Composite carbon membranes for the desalination of water
Thesis (MSc (Chemistry and Polymer Science))--University of Stellenbosch, 2007.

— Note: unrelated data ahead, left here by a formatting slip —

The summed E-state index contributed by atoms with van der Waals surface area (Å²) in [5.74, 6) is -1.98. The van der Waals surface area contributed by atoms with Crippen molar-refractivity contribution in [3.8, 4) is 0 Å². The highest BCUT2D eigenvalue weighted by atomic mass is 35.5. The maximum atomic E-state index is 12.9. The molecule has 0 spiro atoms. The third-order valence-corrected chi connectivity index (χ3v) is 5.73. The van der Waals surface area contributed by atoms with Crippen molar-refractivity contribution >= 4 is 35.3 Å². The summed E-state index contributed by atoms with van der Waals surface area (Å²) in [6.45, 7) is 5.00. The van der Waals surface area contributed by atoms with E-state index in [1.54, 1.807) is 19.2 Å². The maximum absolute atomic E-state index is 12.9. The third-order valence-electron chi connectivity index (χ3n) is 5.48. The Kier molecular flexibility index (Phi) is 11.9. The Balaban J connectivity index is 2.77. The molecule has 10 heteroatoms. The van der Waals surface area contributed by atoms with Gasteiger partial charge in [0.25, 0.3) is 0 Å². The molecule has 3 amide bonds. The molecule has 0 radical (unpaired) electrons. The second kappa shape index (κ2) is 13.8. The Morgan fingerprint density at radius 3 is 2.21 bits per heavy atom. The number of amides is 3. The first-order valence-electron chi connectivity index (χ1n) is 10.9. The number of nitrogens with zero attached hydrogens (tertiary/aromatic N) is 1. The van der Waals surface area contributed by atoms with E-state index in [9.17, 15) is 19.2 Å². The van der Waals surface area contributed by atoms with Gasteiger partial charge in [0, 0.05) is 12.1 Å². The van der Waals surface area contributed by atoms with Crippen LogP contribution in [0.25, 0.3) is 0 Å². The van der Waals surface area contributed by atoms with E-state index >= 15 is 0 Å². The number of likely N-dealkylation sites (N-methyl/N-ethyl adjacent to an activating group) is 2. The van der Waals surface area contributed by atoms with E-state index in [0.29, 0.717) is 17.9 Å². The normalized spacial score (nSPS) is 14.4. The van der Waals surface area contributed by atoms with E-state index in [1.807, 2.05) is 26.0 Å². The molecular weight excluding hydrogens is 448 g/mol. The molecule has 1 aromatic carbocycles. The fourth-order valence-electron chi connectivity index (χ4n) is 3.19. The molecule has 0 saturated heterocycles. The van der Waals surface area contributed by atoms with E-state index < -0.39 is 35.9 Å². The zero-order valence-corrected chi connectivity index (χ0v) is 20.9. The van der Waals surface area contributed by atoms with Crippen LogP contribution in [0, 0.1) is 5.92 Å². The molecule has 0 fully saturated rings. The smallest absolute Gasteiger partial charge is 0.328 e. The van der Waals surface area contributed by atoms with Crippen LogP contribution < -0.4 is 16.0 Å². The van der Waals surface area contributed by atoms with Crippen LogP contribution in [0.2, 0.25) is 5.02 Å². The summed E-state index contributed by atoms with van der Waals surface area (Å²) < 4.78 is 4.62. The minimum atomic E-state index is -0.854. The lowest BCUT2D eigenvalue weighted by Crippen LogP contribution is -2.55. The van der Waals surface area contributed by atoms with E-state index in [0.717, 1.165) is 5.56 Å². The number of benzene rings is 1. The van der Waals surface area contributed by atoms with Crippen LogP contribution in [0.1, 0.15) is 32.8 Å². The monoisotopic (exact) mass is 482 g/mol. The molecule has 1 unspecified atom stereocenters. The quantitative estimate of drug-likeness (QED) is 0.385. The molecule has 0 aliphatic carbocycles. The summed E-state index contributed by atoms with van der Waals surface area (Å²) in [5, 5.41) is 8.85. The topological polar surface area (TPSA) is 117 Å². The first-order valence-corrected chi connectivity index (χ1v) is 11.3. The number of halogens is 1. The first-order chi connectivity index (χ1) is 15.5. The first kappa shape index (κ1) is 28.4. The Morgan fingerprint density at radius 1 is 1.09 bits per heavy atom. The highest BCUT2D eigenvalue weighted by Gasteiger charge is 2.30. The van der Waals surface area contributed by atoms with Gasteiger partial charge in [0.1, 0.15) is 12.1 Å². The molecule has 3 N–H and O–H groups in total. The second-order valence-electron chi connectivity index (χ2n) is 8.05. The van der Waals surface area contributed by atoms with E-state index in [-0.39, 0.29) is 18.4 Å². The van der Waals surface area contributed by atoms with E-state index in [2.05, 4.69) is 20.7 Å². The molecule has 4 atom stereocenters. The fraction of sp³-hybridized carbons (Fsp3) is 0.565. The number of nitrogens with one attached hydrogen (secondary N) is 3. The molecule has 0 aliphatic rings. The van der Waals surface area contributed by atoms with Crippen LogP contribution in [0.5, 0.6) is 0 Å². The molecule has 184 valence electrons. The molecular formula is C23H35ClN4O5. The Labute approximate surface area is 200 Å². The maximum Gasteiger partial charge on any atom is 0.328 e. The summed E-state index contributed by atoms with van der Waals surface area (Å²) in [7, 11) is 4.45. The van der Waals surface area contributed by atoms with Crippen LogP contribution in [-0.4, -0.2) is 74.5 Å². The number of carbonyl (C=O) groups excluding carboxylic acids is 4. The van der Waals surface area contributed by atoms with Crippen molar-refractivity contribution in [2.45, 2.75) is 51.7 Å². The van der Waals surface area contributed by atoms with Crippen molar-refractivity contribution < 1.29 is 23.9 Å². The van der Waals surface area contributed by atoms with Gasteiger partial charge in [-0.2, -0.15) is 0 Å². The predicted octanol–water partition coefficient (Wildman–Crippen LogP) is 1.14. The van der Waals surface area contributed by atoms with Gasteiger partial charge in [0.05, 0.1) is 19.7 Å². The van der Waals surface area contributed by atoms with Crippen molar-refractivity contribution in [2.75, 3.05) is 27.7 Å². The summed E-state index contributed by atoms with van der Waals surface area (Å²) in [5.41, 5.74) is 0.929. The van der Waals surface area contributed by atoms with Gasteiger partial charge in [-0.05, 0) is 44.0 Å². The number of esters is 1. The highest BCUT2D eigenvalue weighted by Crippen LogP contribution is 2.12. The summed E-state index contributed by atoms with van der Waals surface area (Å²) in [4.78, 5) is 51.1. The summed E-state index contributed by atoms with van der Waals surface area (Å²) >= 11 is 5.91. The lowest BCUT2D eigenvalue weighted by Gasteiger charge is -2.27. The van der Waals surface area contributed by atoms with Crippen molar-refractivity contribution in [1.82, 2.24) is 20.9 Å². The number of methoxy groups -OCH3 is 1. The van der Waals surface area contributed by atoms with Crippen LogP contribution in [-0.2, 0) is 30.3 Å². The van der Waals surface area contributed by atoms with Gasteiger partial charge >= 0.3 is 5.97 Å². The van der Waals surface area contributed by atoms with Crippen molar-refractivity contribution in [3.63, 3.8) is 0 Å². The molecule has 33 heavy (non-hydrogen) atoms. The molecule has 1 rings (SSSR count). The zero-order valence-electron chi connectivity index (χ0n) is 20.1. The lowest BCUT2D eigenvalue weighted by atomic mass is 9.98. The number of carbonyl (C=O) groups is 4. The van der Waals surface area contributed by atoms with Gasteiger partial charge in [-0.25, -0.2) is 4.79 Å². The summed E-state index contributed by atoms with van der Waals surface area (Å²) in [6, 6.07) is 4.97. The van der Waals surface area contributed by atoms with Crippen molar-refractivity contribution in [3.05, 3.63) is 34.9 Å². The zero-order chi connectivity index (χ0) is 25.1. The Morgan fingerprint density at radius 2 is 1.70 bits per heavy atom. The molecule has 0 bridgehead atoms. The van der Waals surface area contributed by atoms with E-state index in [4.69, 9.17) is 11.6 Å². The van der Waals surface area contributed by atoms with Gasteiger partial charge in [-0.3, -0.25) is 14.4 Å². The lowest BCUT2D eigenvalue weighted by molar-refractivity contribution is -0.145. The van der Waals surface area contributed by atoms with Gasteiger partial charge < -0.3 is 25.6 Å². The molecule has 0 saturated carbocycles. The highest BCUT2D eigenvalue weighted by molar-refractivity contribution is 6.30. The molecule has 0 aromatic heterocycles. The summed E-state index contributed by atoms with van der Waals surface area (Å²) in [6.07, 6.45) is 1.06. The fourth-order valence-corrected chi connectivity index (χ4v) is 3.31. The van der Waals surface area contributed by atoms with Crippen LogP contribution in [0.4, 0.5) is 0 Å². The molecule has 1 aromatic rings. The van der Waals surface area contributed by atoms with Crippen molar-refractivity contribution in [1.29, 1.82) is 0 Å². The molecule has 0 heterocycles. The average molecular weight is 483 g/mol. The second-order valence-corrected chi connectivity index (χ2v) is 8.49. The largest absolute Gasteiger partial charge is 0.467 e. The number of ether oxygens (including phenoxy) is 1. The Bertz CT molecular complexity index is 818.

Electrodialysis is a method of water desalination which involves the separation of TDS through an ion-exchange membrane under a potential gradient. In this study it was attempted to reverse engineer the composite carbon ion-exchange membrane used in a prototype plant and electrochemically evaluate a prototype desalination cell. The influence of applied potential on the capacitance of the various electrode surfaces and possible electrode reactions was investigated. A model was also suggested to describe the conductivity through the membrane. The composition of composite carbon membranes were determined by compositional analysis using various analytical tools. Elemental analysis, done with PIXE and EDS, showed that the membranes contained chloride, fluoride, oxygen, carbon, and possibly hydrogen. With LC-MS and IR it was established that the membranes consisted of two polymers with no carbonyl or aromatic functional groups. After further thermal analysis the following possible compounds remained: hexafluoropropylene tetrafluoroethylene copolymer, polychlorotrifluoroethylene (PCTFE), polyoxyethylene oxide (PEO) and polyethylene glycol (PEG). This assessment is in good agreement with the contents of US patent 4,153, 661, which describes the composite membrane.